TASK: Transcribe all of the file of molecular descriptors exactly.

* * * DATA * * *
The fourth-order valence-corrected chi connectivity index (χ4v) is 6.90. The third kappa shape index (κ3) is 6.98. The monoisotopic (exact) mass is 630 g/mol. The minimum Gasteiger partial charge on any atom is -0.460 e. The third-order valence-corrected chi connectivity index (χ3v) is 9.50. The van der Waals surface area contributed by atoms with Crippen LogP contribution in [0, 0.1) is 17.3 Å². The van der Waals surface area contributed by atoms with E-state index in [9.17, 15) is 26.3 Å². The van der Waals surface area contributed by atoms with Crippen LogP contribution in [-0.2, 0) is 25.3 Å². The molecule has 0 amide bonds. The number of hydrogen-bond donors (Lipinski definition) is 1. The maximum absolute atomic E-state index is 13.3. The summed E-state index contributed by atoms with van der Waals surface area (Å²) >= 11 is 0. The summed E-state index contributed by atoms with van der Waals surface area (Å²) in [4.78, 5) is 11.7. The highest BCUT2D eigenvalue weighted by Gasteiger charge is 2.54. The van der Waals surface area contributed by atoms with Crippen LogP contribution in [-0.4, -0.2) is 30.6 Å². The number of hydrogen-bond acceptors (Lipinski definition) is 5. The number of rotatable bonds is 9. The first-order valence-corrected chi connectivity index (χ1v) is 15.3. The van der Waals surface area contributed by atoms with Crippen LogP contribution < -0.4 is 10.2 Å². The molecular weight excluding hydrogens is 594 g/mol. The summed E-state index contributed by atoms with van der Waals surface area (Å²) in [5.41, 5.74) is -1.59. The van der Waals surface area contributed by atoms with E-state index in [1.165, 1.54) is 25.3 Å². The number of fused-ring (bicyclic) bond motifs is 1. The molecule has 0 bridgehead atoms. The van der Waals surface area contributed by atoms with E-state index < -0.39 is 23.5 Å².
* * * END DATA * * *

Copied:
The fourth-order valence-corrected chi connectivity index (χ4v) is 6.90. The third kappa shape index (κ3) is 6.98. The monoisotopic (exact) mass is 630 g/mol. The minimum Gasteiger partial charge on any atom is -0.460 e. The third-order valence-corrected chi connectivity index (χ3v) is 9.50. The van der Waals surface area contributed by atoms with Crippen LogP contribution in [0, 0.1) is 17.3 Å². The van der Waals surface area contributed by atoms with E-state index in [9.17, 15) is 26.3 Å². The van der Waals surface area contributed by atoms with Crippen LogP contribution in [-0.2, 0) is 25.3 Å². The molecule has 0 amide bonds. The number of hydrogen-bond donors (Lipinski definition) is 1. The maximum absolute atomic E-state index is 13.3. The summed E-state index contributed by atoms with van der Waals surface area (Å²) >= 11 is 0. The summed E-state index contributed by atoms with van der Waals surface area (Å²) in [4.78, 5) is 11.7. The highest BCUT2D eigenvalue weighted by Gasteiger charge is 2.54. The van der Waals surface area contributed by atoms with Crippen LogP contribution in [-0.4, -0.2) is 30.6 Å². The number of hydrogen-bond acceptors (Lipinski definition) is 5. The number of rotatable bonds is 9. The first-order valence-corrected chi connectivity index (χ1v) is 15.3. The van der Waals surface area contributed by atoms with Crippen LogP contribution < -0.4 is 10.2 Å². The molecular weight excluding hydrogens is 594 g/mol. The summed E-state index contributed by atoms with van der Waals surface area (Å²) in [5.41, 5.74) is -1.59. The van der Waals surface area contributed by atoms with E-state index in [1.165, 1.54) is 25.3 Å². The number of fused-ring (bicyclic) bond motifs is 1. The molecule has 0 bridgehead atoms. The van der Waals surface area contributed by atoms with E-state index < -0.39 is 23.5 Å².